A senior man ponders mental health and aging.

Mental Health and Aging: What You Need to Know

Bethesda Health | December 9, 2020

Mental health issues affect a large percentage of the senior adult population. According to the Centers for Disease Control and Prevention (CDC), an estimated 20 percent of people age 55 years old or older experience some type of mental health concern.

The CDC also reports that depressive disorders (among the most common disorders in senior adults) often go unrecognized, untreated, or under-treated.

The Consequences

If mental health disorders in senior adults remain untreated, the results can potentially include substance abuse, increased mortality, a decline in the senior’s quality of life, diminished ability to function, and an increased risk for suicide.

Mental Health Challenges of Seniors

Seniors face many challenges to their mental health:

These challenges are often coupled with a reluctance on the senior’s part to admit or discuss mental health problems and seek treatment.

Depression and Dementia

Depression and dementia are the two most common mental health disorders among seniors.

Clinical depression is not merely a temporary sadness or an occasional down feeling. It is a more severe form of depression. The National Institute of Mental Health defines clinical depression as a mood disorder that causes distressing symptoms that affect how you feel, think, and handle daily activities.  Clinical depression can take many different forms, but to be diagnosed, symptoms must be present most of the day, nearly every day for at least two weeks.

Symptoms can include:

The good news is that there are highly effective treatments for depression, even late in life.

The Alzheimer’s Association defines dementia as a general term for loss of memory, language, problem-solving, and other thinking abilities that are severe enough to interfere with daily life. Alzheimer’s is the most common cause of dementia.

The signs of dementia can vary greatly from person to person and will typically become more severe as the disease progresses. Some symptoms are:

Although no cure exists for most progressive dementias like Alzheimer’s, there are some medications that may temporarily improve symptoms.

Personality Disorders

In addition to common mental health issues, it’s important to understand other mental disorders, such as personality disorders. There are 10 types of personality disorders. Symptoms include:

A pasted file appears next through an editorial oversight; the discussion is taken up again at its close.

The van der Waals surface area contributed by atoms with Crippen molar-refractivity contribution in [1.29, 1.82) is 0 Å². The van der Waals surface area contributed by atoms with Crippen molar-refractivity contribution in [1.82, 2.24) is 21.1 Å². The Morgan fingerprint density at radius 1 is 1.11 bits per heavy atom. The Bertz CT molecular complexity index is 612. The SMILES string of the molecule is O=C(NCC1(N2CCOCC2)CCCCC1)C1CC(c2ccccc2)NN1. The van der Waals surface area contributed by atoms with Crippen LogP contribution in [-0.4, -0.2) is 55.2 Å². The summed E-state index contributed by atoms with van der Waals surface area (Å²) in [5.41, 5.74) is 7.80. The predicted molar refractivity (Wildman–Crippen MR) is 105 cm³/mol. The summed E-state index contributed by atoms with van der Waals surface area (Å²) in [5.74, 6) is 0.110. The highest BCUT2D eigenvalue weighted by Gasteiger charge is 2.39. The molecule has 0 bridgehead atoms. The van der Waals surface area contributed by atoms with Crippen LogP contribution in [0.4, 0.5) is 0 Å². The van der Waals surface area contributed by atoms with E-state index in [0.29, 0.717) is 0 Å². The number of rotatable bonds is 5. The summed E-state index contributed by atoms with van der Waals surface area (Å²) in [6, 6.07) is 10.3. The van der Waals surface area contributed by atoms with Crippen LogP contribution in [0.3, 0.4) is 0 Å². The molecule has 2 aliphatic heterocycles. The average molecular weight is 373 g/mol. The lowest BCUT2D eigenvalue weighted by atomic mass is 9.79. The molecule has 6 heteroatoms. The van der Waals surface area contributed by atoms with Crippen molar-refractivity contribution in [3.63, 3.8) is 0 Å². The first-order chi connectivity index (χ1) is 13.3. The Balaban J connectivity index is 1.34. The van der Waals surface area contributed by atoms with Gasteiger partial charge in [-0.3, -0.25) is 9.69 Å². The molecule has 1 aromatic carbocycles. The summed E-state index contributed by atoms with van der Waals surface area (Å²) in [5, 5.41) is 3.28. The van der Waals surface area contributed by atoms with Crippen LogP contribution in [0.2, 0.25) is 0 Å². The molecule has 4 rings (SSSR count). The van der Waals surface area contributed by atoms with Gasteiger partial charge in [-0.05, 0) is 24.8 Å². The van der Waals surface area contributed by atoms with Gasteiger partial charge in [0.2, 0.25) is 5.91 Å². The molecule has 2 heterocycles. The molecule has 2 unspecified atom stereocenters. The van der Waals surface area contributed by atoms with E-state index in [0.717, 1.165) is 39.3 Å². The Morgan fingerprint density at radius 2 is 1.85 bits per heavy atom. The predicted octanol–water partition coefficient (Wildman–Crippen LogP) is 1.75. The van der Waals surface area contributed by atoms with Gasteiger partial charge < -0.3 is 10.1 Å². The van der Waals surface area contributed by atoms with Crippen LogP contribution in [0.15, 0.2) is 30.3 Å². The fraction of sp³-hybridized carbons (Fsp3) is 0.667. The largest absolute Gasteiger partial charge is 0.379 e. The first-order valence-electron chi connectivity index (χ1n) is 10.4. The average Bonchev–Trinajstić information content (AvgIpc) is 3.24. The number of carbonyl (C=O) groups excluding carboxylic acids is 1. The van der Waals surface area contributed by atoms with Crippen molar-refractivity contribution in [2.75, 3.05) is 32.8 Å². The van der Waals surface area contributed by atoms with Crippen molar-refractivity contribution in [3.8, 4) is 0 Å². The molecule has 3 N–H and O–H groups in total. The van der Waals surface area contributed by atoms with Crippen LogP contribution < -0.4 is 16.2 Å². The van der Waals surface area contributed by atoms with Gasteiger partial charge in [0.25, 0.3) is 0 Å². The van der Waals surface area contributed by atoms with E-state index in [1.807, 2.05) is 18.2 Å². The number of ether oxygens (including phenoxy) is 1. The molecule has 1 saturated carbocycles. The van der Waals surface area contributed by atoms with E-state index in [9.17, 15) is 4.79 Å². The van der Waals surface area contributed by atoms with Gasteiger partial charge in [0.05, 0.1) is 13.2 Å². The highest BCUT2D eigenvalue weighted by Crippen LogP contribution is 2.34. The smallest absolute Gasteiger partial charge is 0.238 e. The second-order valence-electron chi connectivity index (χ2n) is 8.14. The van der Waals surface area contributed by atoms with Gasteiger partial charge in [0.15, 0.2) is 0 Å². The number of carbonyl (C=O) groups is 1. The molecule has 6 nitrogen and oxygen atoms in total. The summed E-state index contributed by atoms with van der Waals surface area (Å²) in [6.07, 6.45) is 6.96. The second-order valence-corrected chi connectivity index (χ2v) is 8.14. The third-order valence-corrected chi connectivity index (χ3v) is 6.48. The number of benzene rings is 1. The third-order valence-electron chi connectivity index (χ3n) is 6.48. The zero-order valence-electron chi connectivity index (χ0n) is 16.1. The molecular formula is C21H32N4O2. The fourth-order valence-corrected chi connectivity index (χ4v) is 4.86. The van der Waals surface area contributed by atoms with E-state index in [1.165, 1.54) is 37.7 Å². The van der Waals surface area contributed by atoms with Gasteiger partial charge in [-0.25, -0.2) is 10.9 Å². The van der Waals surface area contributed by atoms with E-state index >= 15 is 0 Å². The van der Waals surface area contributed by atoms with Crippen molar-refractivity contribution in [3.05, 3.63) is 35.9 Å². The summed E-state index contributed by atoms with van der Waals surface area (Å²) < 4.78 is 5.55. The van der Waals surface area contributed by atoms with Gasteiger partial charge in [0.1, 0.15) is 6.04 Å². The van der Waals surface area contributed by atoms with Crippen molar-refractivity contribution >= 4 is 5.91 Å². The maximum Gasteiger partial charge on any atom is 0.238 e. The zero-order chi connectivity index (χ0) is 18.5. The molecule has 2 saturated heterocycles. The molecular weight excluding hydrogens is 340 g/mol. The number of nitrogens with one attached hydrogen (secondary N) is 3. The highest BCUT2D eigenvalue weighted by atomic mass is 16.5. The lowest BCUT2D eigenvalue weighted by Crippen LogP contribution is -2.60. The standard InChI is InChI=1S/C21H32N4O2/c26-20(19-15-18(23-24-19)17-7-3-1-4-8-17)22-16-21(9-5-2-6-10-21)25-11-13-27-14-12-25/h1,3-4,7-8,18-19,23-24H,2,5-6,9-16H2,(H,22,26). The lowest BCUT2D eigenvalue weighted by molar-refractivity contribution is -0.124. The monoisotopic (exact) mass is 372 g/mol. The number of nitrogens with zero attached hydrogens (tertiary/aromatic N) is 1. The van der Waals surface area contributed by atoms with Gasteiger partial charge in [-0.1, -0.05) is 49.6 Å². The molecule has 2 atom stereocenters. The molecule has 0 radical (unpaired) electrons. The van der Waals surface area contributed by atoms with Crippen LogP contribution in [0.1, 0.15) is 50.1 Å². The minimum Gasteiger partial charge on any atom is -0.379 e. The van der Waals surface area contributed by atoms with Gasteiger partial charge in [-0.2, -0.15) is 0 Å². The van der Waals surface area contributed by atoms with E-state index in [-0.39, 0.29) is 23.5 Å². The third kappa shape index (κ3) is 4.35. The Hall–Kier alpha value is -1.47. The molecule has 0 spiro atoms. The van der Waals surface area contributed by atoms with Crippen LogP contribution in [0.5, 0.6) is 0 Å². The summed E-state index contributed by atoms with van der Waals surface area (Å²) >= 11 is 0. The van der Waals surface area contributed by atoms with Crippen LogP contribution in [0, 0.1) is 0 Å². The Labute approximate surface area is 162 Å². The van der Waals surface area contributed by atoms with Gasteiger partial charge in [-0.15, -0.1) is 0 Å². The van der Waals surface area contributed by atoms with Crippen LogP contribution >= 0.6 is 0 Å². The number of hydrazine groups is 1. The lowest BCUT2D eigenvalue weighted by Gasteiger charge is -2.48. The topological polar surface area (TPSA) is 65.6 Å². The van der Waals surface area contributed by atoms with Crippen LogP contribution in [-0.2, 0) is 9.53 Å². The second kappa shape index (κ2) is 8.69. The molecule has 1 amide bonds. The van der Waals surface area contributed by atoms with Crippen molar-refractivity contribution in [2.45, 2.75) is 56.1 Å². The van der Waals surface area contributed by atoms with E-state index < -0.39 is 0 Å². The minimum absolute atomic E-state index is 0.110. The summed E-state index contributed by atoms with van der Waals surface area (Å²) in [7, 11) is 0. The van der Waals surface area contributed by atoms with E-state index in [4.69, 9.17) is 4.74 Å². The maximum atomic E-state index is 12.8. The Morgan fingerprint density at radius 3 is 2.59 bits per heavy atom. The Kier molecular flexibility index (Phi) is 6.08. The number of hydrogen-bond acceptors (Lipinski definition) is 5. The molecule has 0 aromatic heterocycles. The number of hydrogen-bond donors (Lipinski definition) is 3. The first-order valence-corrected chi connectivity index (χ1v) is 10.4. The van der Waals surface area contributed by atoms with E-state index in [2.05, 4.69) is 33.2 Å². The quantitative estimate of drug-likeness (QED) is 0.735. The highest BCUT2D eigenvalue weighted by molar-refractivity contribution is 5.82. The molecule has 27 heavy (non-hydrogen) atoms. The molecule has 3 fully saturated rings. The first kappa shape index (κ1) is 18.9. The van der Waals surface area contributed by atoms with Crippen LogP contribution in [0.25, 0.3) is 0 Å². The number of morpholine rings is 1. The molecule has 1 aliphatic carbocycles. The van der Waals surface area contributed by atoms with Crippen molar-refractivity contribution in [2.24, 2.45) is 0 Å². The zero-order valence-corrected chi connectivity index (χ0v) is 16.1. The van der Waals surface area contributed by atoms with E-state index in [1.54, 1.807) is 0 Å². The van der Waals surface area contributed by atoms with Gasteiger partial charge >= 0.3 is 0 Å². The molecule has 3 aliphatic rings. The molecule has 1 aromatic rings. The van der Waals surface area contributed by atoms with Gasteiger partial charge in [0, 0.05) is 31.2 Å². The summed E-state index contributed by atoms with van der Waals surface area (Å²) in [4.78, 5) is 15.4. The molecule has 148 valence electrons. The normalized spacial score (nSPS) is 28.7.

An estimated 10 percent of older adults suffer from personality disorders. Certain types of psychotherapy are effective in treating these disorders.

Anxiety Disorders

Anxiety disorders are a common mood disorder among seniors and can appear in tandem with depression. Excessive and uncontrollable worry, edginess, chronic fatigue, irritability, poor sleep, and tense muscles are symptoms of an anxiety disorder.

What Can Family Members Do?

Even though people are communicating with their senior loved ones by phone, email, social media, or video chat during the pandemic, family members should keep an eye (and ear) out for the following symptoms:

Observe Your Loved One

Diagnosing a mental illness should be done by a qualified professional. However, family members can provide valuable information based upon their observations of their loved one, including whether not he or she is taking medications as prescribed.

Have a Conversation

A conversation about mental health and aging becomes necessary when the senior’s mental health issues become debilitating or even dangerous. They may resist the idea of treatment, and you may need to end a discussion that becomes too intense, but you will have to revisit it if symptoms persist.

Medical Power of Attorney

If a senior loved one becomes a danger to himself, herself, or other people, an adult child should seek to obtain medical power of attorney for their senior to make medical decisions on their behalf. To obtain this document, the senior must be considered competent—having the mental capacity to understand the benefits and risks of creating the agreement.

Provide Support

Always provide support for your senior, whether that is listening to their concerns, seeing to their physical and mental needs, or helping with the home and day-to-day activities. This provision may include employing the services of an in-home health agency.

And Finally, Persist

Continually delaying the discussion about mental health or convincing yourself that what you are seeing is a normal part of aging, puts your senior loved one at risk for chronic emotional and physical pain and makes treatment and recovery more difficult.

When it comes to your overall wellbeing, it’s important to consider both physical and mental health. For more healthy aging tips, visit our blog.

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